Do internationally adopted children in the Netherlands use more medication than their non-adopted peers?

Joost R. van Ginkel, Femmie Juffer*, Marian J. Bakermans-Kranenburg, Marinus H. van IJzendoorn

*Corresponding author for this work

Research output: Contribution to JournalArticleAcademicpeer-review

Abstract

Empirical evidence has shown that international adoptees present physical growth delays, precocious puberty, behavioral problems, and mental health referrals more often than non-adoptees. We hypothesized that the higher prevalence of (mental) health problems in adoptees is accompanied by elevated consumption of prescription drugs, including antidepressants, attention deficit hyperactivity disorder (ADHD) medication, and medication for growth inhibition/stimulation. In an archival, population-based Dutch cohort study, data on medication use were available from the Health Care Insurance Board by Statistics Netherlands from 2006 to 2011. The Dutch population born between 1994 and 2005 and alive during the period of measurement was included (2,360,450 including 10,602 international adoptees, of which 4447 from China). Their mean age was 6.5 years at start (range 1–12 years) and 11.5 years at the end of the measurement period (range 6–17 years). Chinese female adoptees used less medication for precocious puberty (as treatment for precocious puberty; odds ratio (OR) = 0.57, effect size Cohen’s d = −0.31) and contraception (OR = 0.65, d = −0.24) than non-adoptees. For both males and females, non-Chinese adoptees used more medication for ADHD than non-adoptees (males: OR = 1.22, females: OR = 1.32), but the effect was small (males: d = 0.11, females: d = 0.15). Conclusions: Adoptees in the Netherlands generally do not use more medication than their non-adopted peers.What is Known:• Meta-analytical evidence shows that international adoptees present physical growth delays and mental health referrals more often than non-adopted controls.• With the exception of one Swedish study on ADHD medication, there is no other systematic research on medication use of international adoptees.What is New:• All differences in medication use between international adoptees in the Netherlands and non-adopted controls were below the threshold of a small effect with the exception of medication for precocious puberty, but this effect was in the opposite direction with female adoptees using less medication for precocious puberty than non-adoptees.• International adoptees in the Netherlands do not use more medication despite experiences of preadoption adversity and higher rates of mental health referrals during childhood and adolescence.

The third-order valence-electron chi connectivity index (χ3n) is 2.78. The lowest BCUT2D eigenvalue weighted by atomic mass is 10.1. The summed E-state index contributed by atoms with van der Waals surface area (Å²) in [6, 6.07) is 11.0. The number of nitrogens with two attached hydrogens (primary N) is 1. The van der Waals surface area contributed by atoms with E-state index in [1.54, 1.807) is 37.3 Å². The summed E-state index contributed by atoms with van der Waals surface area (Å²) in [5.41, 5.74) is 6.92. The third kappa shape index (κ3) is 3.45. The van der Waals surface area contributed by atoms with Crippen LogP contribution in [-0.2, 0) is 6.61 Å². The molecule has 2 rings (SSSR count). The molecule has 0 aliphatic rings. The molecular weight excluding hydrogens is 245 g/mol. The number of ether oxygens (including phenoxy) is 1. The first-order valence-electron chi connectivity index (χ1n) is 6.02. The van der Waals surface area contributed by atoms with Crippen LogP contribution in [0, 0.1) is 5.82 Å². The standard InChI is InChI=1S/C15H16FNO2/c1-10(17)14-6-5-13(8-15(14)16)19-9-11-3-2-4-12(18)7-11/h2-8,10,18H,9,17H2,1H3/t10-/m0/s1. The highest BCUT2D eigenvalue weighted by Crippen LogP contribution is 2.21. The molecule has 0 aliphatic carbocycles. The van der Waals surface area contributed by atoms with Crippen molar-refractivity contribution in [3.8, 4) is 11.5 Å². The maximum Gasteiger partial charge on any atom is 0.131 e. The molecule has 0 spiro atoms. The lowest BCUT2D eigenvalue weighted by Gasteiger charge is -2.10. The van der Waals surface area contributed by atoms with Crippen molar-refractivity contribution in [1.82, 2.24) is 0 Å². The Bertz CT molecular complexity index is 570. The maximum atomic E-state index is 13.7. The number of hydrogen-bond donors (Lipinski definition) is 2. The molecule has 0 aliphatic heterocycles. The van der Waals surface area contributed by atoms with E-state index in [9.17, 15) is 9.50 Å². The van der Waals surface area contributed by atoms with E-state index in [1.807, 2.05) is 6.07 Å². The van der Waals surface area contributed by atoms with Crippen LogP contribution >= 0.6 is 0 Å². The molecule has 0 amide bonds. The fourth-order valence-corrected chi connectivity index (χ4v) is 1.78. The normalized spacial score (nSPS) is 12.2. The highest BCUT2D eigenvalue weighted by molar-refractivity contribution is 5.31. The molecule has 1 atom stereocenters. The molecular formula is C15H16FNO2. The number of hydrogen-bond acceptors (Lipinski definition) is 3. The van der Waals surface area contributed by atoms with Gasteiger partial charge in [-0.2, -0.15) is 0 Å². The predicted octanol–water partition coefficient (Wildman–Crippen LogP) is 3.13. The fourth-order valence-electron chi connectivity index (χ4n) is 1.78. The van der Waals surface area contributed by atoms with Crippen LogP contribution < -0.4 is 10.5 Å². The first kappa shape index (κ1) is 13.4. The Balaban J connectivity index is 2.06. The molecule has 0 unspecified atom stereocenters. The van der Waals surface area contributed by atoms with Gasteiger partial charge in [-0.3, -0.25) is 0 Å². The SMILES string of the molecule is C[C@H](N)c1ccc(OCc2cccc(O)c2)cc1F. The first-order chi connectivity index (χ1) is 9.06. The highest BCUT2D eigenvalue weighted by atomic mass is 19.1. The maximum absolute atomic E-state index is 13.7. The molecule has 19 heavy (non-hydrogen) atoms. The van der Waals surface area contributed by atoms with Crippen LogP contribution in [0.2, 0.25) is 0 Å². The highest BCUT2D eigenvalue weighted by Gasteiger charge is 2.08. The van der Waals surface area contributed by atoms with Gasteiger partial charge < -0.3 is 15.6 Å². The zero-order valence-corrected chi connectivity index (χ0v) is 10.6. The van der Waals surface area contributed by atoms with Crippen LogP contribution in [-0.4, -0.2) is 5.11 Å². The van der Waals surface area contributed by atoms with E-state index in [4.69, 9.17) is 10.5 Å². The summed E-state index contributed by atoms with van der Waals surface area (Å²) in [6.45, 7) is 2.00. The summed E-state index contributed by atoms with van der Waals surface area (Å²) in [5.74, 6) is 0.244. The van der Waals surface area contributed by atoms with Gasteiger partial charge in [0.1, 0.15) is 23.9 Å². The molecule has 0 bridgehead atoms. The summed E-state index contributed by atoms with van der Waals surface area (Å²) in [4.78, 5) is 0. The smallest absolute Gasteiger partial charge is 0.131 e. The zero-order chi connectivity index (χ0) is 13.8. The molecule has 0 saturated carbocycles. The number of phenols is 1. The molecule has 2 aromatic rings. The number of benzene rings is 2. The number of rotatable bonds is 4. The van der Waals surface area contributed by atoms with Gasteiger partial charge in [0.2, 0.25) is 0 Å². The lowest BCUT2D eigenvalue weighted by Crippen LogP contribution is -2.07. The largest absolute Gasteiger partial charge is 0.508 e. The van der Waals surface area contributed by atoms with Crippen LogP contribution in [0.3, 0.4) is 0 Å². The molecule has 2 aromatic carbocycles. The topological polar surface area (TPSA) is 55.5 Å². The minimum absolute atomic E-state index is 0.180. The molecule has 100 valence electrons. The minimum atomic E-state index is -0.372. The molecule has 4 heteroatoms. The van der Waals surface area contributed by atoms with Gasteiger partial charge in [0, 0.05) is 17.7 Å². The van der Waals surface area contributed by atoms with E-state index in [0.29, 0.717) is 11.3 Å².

Original languageEnglish
Pages (from-to)715-725
Number of pages11
JournalEuropean Journal of Pediatrics
Volume175
Issue number5
DOIs
Publication statusPublished - 1 May 2016
Externally publishedYes

Keywords

  • Antidepressants
  • Contraception
  • Medication for ADHD
  • Medication for growth stimulation
  • Medication for precocious puberty

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